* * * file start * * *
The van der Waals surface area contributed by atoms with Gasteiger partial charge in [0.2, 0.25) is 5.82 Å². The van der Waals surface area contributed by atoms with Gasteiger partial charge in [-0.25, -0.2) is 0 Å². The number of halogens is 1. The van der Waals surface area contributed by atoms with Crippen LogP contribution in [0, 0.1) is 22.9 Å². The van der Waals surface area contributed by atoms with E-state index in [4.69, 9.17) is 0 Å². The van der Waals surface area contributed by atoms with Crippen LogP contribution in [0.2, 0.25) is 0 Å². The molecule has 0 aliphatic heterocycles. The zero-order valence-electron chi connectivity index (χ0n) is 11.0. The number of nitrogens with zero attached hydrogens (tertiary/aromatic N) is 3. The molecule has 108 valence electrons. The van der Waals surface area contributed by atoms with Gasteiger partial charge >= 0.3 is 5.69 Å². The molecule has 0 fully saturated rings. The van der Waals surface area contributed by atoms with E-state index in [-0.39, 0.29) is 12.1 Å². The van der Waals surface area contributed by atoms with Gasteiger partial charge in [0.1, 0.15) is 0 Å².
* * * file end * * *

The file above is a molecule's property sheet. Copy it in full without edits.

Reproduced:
The van der Waals surface area contributed by atoms with Gasteiger partial charge in [0.2, 0.25) is 5.82 Å². The van der Waals surface area contributed by atoms with Gasteiger partial charge in [-0.25, -0.2) is 0 Å². The number of halogens is 1. The van der Waals surface area contributed by atoms with Crippen LogP contribution in [0, 0.1) is 22.9 Å². The van der Waals surface area contributed by atoms with E-state index in [4.69, 9.17) is 0 Å². The van der Waals surface area contributed by atoms with Crippen LogP contribution in [0.2, 0.25) is 0 Å². The molecule has 0 aliphatic heterocycles. The zero-order valence-electron chi connectivity index (χ0n) is 11.0. The number of nitrogens with zero attached hydrogens (tertiary/aromatic N) is 3. The molecule has 108 valence electrons. The van der Waals surface area contributed by atoms with Gasteiger partial charge >= 0.3 is 5.69 Å². The molecule has 0 fully saturated rings. The van der Waals surface area contributed by atoms with E-state index in [-0.39, 0.29) is 12.1 Å². The van der Waals surface area contributed by atoms with Gasteiger partial charge in [0.1, 0.15) is 0 Å².